A shake-up of the BBC orchestrated by new Director-General, Mark Thompson looks set to axe a quarter of its 28,000 workforce in attempts to make the corporation leaner as it faces the renewal of its ten-year Royal Charter.
BBC People, the human resources department is said to be in the spotlight for cost savings.
The Times reports that Senior BBC sources said they were shocked to discover that the corporation’s HR department had nearly 1,000 staff, making it clear that it was a prime target for cost savings.
Thompson is looking to cut back on the growth in staff numbers that occurred under former Director-General Greg Dyke.
Plans are also afoot for a major relocation of key staff from London to Manchester. Sport or the children’s department together with one of the BBC’s national radio stations look to be the likely contenders for the move.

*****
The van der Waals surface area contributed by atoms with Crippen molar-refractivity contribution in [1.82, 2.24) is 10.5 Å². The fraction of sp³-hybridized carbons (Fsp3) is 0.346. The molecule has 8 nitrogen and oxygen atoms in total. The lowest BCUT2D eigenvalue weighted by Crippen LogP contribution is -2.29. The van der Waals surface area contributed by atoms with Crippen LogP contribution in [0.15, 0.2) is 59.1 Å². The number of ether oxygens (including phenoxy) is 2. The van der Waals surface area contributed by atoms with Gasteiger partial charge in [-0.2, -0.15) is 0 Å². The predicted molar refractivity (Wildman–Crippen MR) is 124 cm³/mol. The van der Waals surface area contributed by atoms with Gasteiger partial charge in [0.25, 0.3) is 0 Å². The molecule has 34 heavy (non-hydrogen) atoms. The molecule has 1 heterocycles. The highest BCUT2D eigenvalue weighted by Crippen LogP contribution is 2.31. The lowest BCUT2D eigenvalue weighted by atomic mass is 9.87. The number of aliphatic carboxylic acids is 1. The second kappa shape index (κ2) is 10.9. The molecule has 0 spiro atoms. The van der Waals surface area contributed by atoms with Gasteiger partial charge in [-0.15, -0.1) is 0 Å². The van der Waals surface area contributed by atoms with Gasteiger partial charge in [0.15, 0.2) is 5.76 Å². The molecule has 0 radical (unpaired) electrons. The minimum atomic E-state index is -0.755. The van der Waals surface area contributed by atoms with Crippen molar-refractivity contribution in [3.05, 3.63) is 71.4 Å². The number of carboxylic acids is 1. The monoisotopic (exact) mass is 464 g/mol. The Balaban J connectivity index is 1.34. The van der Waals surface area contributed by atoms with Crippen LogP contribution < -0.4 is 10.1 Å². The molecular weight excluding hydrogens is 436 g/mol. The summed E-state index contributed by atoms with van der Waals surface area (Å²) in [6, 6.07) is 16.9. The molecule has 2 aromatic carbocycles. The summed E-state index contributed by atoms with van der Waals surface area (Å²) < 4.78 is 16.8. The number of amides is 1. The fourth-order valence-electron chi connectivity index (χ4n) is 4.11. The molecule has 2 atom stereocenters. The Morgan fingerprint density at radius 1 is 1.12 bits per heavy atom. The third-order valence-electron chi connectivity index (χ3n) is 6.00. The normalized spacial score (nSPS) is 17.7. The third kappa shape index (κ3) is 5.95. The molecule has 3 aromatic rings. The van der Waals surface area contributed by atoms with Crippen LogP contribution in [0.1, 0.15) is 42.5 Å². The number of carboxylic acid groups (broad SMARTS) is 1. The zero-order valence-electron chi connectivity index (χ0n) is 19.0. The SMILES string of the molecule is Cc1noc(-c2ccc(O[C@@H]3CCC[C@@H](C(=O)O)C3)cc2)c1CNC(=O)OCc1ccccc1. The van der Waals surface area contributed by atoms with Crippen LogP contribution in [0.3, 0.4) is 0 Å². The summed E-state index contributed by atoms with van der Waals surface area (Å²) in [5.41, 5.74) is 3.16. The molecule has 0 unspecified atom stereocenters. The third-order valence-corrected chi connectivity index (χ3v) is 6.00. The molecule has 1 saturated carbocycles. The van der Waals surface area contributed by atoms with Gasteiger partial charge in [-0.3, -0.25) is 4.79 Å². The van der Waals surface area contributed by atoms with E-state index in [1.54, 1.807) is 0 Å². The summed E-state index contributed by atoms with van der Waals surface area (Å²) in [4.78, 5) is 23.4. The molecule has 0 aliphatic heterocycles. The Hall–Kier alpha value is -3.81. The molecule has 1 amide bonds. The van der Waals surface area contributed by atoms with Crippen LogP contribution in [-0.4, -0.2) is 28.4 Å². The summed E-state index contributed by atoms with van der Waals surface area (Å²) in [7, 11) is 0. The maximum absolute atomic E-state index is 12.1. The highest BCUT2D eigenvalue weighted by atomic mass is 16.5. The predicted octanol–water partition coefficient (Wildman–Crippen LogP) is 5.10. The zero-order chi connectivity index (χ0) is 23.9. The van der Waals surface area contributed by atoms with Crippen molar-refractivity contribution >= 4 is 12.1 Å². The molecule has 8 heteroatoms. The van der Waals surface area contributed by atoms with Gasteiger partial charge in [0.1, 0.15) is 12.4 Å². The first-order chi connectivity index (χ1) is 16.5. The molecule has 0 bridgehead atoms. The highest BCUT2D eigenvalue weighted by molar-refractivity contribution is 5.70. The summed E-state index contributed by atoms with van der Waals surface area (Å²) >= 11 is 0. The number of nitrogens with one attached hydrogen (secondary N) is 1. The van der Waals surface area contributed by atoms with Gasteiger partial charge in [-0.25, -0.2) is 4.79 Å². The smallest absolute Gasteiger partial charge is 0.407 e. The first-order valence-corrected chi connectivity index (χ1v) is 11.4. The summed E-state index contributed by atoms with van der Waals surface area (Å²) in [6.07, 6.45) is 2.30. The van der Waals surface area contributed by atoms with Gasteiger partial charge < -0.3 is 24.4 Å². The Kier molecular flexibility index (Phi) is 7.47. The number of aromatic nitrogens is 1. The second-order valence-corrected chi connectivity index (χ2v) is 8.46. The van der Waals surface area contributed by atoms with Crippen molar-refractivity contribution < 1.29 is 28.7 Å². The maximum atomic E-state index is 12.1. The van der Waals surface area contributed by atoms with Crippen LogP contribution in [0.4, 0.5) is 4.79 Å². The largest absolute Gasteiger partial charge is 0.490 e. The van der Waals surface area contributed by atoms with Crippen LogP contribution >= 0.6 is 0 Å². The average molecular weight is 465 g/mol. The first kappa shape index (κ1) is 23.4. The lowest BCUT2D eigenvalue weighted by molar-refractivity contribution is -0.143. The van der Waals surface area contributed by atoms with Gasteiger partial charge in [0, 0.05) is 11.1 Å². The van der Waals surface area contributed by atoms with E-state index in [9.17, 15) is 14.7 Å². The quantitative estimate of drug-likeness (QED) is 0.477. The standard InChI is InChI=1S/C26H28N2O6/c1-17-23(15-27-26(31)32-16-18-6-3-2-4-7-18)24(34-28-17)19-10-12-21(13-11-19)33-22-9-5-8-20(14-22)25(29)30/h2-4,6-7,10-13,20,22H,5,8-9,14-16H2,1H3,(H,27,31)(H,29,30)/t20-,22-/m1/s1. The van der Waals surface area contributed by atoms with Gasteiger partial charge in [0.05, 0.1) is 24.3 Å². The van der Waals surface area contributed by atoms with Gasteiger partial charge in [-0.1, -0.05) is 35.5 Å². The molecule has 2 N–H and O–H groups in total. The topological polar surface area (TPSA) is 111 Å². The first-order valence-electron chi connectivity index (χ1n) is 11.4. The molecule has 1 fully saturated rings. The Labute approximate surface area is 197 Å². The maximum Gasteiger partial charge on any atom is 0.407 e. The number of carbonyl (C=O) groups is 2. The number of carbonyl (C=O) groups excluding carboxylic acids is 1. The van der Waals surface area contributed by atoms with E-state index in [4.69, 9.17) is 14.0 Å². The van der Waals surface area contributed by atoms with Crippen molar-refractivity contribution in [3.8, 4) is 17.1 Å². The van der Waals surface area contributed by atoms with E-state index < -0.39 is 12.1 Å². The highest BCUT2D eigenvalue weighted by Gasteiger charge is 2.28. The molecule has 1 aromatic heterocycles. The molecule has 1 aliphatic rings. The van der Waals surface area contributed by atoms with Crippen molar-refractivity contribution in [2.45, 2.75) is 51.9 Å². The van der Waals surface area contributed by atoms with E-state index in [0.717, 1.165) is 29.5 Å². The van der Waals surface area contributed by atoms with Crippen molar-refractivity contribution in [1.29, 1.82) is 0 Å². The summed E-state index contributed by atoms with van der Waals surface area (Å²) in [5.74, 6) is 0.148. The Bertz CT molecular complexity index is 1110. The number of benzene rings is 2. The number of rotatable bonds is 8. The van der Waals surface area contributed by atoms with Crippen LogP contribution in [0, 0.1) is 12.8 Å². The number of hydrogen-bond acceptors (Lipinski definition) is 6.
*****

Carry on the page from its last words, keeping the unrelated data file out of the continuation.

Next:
Programme production may also be contracted out and some activities partly privatised.
Unions including BECTU are said to be angered by the proposals. Luke Crawley of the union body told the paper: “Our members are very frustrated. Their jobs are on the line, and some could get one hell of a Christmas present.”
If Thompson can demonstrate significant cost controls, the BBC believes that it can justify the receipt of substantial public money. The corporation received £2.8 billion in 2003 from the licence fee.